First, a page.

Apache Spark, Cassandra and Game of Thrones

Apache Spark with Cassandra is a powerful combination in data processing pipelines.  In this post, we will build a Scala application with the Spark Cassandra combo and query battle data from Game of Thrones.  Now, we’re not going to make any show predictions!   But, we will show the most aggressive kings as well as kings which were attacked the most.  So, you’ve got that goin for you.


Our primary focus is the technical highlights of Spark Cassandra integration with Scala.  To do so, we will load up Cassandra with Game of Thrones battle data and then query it from Spark using Scala.  We’ll use Spark from both a shell as well as deploying a Spark Driver program to a cluster.  We’ll have examples of Scala case class marshalling courtesy of the DataStax connector as well as using SparkSQL to produce DataFrames.   We’re also mix in some sbt configuration as well.

There are screencasts and relevant links at the bottom of this post in the “Resources” section.

The intended audience of this Spark Cassandra tutorial is someone with beginning to intermediate experience with Scala and Apache Spark.  If you would like to reach this level quickly and efficiently, please check out our On-Demand Apache Spark with Scala Training Course.


  1. Apache Cassandra (see resources below)
  2. Downloaded Game of Thrones data (see resources below)
  3. Apache Spark


  1. Import data into Cassandra
  2. Write Scala code
  3. Test Spark Cassandra code in SBT shell
  4. Deploy Spark Cassandra to Spark Cluster with SBT and spark-submit

Spark Cassandra Example

Part 1: Prepare Cassandra

Let’s import the GOT battle data into Cassandra.  To keep things simple, I’m going to use a local running Cassandra instance.  I started Cassandra with bin/cassandra script on my Mac.  (use cassandra.bat on Windows, but you knew that already.).

Next, connect to Cassandra with cqlsh and create a keyspace to use.  This tutorial creates a “gameofthrones” keyspace:

From here, we create a table for the battle data.

Then import the battles data using Cassandra COPY shown below.  (see Resouces section below for where to download data).  BTW, I needed to run a Perl script to update the end-of-line encodings from Mac to Unix on the CSV file using perl -pi -e 's/\r/\n/g.  Your mileage may vary.

That wraps Part 1.  Let’s move on to Part 2 where we’ll write some Scala code.

Part 2: Spark Cassandra Scala Code

(Note: All of the following sample code if available from Github.  Link in Resources section below.)

To begin, let’s layout the skeleton structure of the project –

Next, we’re going to add some files for sbt and the sbt-assembly plugin.

First the build file for sbt

got-battles/build.sbt file:

and the 1 line got-battles/project/assembly.sbt file:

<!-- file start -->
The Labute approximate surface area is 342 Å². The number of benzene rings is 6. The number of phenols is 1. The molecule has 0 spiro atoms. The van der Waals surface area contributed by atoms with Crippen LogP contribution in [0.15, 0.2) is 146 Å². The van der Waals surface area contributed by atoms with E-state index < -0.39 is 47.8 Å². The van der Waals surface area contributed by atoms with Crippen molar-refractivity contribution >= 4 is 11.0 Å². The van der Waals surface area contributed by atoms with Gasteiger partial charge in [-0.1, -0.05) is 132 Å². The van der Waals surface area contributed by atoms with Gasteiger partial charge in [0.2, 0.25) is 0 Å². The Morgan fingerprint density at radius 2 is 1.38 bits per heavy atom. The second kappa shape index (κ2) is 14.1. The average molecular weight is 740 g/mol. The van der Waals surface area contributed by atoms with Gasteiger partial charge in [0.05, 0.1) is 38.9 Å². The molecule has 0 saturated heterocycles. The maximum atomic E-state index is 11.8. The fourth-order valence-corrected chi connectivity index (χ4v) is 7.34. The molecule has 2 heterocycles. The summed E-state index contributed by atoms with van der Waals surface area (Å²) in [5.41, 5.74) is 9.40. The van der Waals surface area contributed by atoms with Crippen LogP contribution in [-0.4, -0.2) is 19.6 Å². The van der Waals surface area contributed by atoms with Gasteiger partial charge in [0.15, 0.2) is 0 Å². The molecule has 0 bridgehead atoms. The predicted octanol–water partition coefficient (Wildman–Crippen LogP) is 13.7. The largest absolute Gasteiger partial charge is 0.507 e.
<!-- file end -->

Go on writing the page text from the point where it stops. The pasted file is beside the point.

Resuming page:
And now let’s create the Spark driver code in got-battles/src/main/scala/com/supergloo called SparkCassandra.scala


Part 3: Run Spark Cassandra Scala Code from SBT Console

Start up the sbt console via sbt.  Once ready, you can issue the run command with an argument for your Spark Master location; i.e. run local[5]

(Again, there’s a screencast at the end of this post which shows an example of running this command.  See Resources section below.)

Depending on your log level, you should see various SparkCassandra outputs from the SparkCassandra code.  These console outputs from Cassandra is the indicator of success.  Oh yeah.  Say it with me now.  Oh yeahhhhh

Running code in the sbt console is a convenient way to make and test changes rapidly.  As I developed this code, there was a terminal open in one window and an editor open in another window.  Whenever I made a Scala source code change and saved, I could simply re-run in the sbt console.

So now, let’s say we’ve reached the point of wanting to deploy this Spark program.  Let’s find out in the next section.

Part 4: Assemble Spark Cassandra Scala Code and Deploy to Spark Cluster

To build a jar and deploy to a Spark cluster, we need to make a small change to our build.sbt file.  As you may have noticed from the code above, there are comments in the file which indicate what needs to be changed.  We should uncomment this line:

and comment out this line:

then, we can run sbt assembly from command-line to produce a Spark deployable jar.  If you use the sample build.sbt file this will produce target/scala-2.10/spark-cassandra-example-assembly-1.0.jar

To deploy, use spark-submit with the appropriate arguments; i.e.


So, what do you think?  When you run the code, you can see the most aggressive kings and the kings which were attacked the most.  Without giving it away, I think one could argue whether Mance Rayder should be tied with Renly Baratheon on the most attacked list.  But, that’s not really the point of this tutorial.  As for the code and setup, do you have any questions, opinions or suggestions for next steps?   

Spark Cassandra Tutorial Screencast

In the following screencast, I run through the steps described in this tutorial.  Stay tuned because there is blooper footage at the end of the screencast.  Because I mean, why not bloopers.


Spark Cassandra Tutorial Resources

  1. All source code including the battles.csv file I scrubbed using the perl script described above at Apache Spark Cassandra Example code
  2. https://github.com/datastax/spark-cassandra-connector
  3. DataFrames with Cassandra Connector
  4. Game of Thrones Data: https://github.com/chrisalbon/war_of_the_five_kings_dataset



Featured image credit https://flic.kr/p/dvpku1


Leave a Reply

Your email address will not be published. Required fields are marked *

You may use these HTML tags and attributes: <a href="" title=""> <abbr title=""> <acronym title=""> <b> <blockquote cite=""> <cite> <code class="" title="" data-url=""> <del datetime=""> <em> <i> <q cite=""> <s> <strike> <strong> <pre class="" title="" data-url=""> <span class="" title="" data-url="">